Imagine your worst fear suddenly coming true, looming in front of you or slithering across your bare feet in the dark. What do you do, scream or run? Dan Greenburg takes a deep breath and plunges right into the depths of his terrors. But he's neither a hairy-chested adventurer nor a New Age phobia therapist.

"I'm a coward," he says. "There is nothing in my life, no matter how benign or banal, whose contemplation cannot, if I'm given sufficient time to brood about it, fill me with dread." That includes cocktail parties and getting out of bed in the morning.

Greenburg deliberately confronts his physical and psychic fears to defuse them and to write about them for Playboy, Life, New York and Esquire (where most of these 10 tales first appeared between 1969 and 1977). Greenburg also knows, as do readers of his books and articles, that he's at his funniest when he's fearful. Which is what he is much of the time in chapters titled "Firefighters," "Orgies," "Black Magic" and "The Morgue."

In "Voodoo" Greenburg dances the night away in a frenzied Haitian ceremony with possessed women who, to his horror, bite the heads off pigeons, walk through fire and juggle hot coals. Such a place for a nice Jewish boy from Chicago. He also visits the lair of a voodoo witch doctor, the real thing, he knows, because "no fake witch doctor would dare to have things like a miniature white rubber skull with a black Dynel wig sitting atop an empty Johnny Walker Red Label bottle on his desk."

In "Black Magic" Greenburg visits Loch Ness, where he ignores ominous warnings about tampering with the unknown. The attraction is too powerful when he hears creepy stories about luminous shapes glowing in local graveyards and "bogles" -- black soccer-sized balls that pop out in certain houses and bounce around the living rooms.

"What if there really is something to all this mystical gobbledygook?" he wonders, setting off on a cockamamie quest across Scotland, searching for the incense, magical swords, cups, daggers and "black magical flashing tablets" that will, he hopes, evoke the demon Sitri. Greenburg, ever the serious student of the occult, hopes Sitri will return the favor and "show us naked ladies."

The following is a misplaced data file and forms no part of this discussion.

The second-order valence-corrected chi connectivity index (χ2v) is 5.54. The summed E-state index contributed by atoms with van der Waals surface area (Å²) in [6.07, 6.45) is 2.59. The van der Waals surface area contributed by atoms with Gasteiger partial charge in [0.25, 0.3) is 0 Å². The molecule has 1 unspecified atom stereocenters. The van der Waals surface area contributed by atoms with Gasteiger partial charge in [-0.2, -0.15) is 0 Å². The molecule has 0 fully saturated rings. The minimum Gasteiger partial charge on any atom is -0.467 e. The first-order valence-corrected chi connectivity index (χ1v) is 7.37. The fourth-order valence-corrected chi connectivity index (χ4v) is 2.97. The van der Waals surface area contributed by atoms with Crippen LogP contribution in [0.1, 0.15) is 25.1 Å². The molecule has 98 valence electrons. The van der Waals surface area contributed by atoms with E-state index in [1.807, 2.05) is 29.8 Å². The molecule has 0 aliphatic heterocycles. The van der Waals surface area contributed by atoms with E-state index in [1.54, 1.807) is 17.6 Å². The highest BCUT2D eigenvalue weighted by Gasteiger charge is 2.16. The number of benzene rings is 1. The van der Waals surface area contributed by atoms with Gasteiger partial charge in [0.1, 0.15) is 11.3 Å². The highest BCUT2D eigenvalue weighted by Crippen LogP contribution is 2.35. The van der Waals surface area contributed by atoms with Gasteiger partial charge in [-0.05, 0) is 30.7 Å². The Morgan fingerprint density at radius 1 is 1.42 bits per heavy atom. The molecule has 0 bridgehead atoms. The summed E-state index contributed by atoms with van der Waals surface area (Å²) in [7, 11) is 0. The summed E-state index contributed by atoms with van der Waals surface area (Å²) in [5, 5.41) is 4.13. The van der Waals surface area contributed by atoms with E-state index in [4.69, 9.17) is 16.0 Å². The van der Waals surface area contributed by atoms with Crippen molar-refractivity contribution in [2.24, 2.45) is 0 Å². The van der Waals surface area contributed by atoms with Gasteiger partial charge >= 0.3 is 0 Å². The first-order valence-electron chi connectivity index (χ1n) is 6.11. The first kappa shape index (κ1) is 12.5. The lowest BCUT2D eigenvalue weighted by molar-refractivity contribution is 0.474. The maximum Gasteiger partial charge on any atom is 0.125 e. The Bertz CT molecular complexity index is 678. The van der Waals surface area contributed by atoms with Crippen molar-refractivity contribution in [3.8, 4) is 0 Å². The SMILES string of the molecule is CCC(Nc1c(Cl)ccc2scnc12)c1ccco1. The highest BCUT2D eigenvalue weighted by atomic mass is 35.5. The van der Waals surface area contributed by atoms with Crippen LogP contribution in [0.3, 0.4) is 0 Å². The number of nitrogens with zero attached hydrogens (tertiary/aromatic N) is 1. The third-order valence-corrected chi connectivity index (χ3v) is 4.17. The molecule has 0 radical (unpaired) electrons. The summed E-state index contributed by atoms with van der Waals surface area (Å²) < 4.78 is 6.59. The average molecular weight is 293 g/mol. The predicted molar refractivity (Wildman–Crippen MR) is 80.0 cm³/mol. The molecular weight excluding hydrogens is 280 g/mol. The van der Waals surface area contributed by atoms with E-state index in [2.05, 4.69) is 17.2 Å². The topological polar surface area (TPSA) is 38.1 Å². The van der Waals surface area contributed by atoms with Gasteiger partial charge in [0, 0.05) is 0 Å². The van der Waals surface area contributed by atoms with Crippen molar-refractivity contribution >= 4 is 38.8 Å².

That would create additional problems, of course, because Greenburg fears that "at an orgy there was the distinct possibility that I might be seriously laughed at in chorus."Ever the intrepid adventurer, in "Orgies" Greenburg participates in a saturnalia (investigative reporting can be hell), amazed that he's "at least intermittently potent" and that "God is not hurling bolts of lightning to incinerate me."

Greenburg is at his wittiest in this chapter and the two others dealing with sex. In "Sex Ads" he responds to 80 personal advertisements in Swinger's World and The New York Review of Books, discovering that most of his correspondents want "to sell me Polaroids, panties, or S/M software." He does manage to have a tryst with a woman claiming to be a masochist, but she turns out to be researching her own book, and Greenburg, too nice a guy to be a sadist, even in his leather jeans and motorcycle jacket, comes off like the Marquis de Shlemiel.

"Sandstone" finds him at the famous Los Angeles sex . . . ah, workshop being fondled by two dozen naked men and women in a swimming pool and enjoying unlimited couplings with numerous women ("the kid-in-the-candy-store syndrome, or what I call The Heartbreak of Satyriasis"). Greenburg's account of this is refreshingly nonmacho, combining self-deprecating humor, wide-eyed incredulity and some valuable insights into our culture's sexual hangups.

Yet as funny and well written as the three articles on sex are, they're curiously dated, almost poignant. Written at the height of the sexual revolution (who won?), "before herpes and AIDS were invented" and when Greenburg was divorced, they have a giddy quality. The chapter "est," which includes what may be the best interview of that movement's founder, Werner Erhard, is also a period piece, particularly since est is now kaput. (But having a copy will help when your kids ask, "What did you do during the Me Decade?")

The humor is appropriately subdued in "Firefighters" and "The Morgue." The first is a gritty account of Greenburg's four-month association with the South Bronx's Engine Co. 82, probably the world's busiest firehouse. The second (an excerpt from Greenburg's "Love Kills") is a tour of New York's charnel house that teaches us and the author more about "floaters" and "roastie-toasties" than we care to know.

Deft, intelligent and often hilarious, "True Adventures" proves that, in Dan Greenburg's case, when the going gets tough, the tough get funny.